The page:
SMALL STORY, BIG HEART
It has taken a week or two to catch up with an exceptional children's movie called The Indian in the Cupboard, and the wait was worthwhile.
The director is Muppet-meister Frank Oz, the screenplay is by Melissa Mathison, who wrote the family blockbusters E.T. the Extraterrestrial and The Black Stallion, and the original novel, by Lynne Reid Banks, won a dozen major kiddie-lit prizes. But even those powerhouse credentials might not prepare you for the depth and originality of a summer movie that nimbly reverses the shopworn formula--trotted out from Big to Regarding Henry--about the man who discovers his inner child. Here, a toothy Everykid named Omri (Hal Scardino) glimpses what it's like to be a grownup.
On his birthday, Omri gets an old wooden cupboard from his brother, a three-inch plastic Indian from his best friend and a key to the cabinet. Bright, curious lad that he is, Omri discovers that he can bring his Indian miniature to life by locking him in the cupboard for a moment. The figure becomes Little Bear (Litefoot), an eighteenth-century Iroquois full of Native American wisdom but taken aback by the nine-year-old giant gawking at him from over the bedpost.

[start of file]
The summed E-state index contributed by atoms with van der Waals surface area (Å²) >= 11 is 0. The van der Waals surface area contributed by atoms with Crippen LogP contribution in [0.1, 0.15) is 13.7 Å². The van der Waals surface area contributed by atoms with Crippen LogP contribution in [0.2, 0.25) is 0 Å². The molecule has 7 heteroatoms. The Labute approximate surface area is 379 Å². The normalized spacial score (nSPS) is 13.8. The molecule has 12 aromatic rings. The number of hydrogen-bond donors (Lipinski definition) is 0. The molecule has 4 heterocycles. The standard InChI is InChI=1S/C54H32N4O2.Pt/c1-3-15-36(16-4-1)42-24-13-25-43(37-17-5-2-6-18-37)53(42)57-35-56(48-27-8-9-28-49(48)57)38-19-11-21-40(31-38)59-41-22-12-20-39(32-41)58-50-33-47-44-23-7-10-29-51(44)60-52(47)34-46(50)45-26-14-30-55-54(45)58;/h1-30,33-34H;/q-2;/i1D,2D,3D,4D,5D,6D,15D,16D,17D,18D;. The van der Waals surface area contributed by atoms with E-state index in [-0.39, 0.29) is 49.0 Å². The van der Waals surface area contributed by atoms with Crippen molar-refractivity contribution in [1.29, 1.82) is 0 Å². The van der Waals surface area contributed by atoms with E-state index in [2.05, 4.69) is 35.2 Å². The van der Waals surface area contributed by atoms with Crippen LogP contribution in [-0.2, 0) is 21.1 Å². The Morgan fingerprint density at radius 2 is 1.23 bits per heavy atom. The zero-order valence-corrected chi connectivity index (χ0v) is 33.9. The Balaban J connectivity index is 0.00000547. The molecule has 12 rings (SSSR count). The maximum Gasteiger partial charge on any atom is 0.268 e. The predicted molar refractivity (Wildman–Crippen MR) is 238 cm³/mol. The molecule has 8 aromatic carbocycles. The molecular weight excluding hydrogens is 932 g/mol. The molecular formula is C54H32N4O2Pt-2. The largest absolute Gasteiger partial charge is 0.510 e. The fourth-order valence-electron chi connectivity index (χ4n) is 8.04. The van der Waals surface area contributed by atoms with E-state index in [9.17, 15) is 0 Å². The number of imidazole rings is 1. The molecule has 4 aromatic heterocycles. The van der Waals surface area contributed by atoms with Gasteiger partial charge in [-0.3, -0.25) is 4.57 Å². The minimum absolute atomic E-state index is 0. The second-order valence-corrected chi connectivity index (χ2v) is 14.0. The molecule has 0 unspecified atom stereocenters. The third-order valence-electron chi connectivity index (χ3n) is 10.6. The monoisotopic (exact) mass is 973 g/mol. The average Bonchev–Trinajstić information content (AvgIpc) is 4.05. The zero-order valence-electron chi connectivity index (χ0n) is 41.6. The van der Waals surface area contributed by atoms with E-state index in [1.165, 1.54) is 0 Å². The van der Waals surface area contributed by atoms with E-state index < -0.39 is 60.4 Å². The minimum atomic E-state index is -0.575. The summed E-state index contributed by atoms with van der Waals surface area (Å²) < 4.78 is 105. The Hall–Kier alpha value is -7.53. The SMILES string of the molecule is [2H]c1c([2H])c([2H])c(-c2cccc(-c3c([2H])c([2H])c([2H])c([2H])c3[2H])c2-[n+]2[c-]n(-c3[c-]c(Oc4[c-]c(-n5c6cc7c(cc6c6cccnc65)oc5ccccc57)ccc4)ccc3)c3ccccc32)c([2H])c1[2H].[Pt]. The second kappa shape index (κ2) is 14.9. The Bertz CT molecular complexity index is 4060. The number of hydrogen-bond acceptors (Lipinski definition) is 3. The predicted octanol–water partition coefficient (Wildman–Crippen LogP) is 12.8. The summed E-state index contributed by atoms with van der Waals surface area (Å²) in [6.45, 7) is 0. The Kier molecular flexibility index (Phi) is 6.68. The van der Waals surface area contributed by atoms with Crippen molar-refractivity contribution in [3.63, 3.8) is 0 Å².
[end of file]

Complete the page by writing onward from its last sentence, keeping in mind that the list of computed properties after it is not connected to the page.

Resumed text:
Thus is launched a buoyant fantasy that combines preadolescent hero worship with the dawning of integrity and responsibility. To Omri, Little Bear is a living, breathing plaything, but he also needs a few kernels of granola for breakfast and a comfortable place to live. It's the boy who must provide--like a father. After all, he doesn't dare tell his own mom and dad about his secret.
The moviemakers enrich the tale with some other toys brought to life-- an ornery cowboy called Boone (David Keith), a war-weary Cockney medic straight from the Western Front, and--when Omri lets things get out of hand--a scary, battling trio comprised of Darth Vader, a snorting dinosaur and a knight errant. In the course of his magic-cupboard experiments, Omri learns about power, about restraint in using it and about tolerance. But the message is so gaily wrapped in the sheer fun of the narrative that we never feel we're getting bopped over the head. Meanwhile, director Oz doesn't allow the picture's big-versus-small special effects to dwarf the progress of a friendship and the boy's first glimmers of adulthood.
Start to finish, The Indian in the Cupboard is that rare thing--a kids' picture that puts the heart and soul of kids first.
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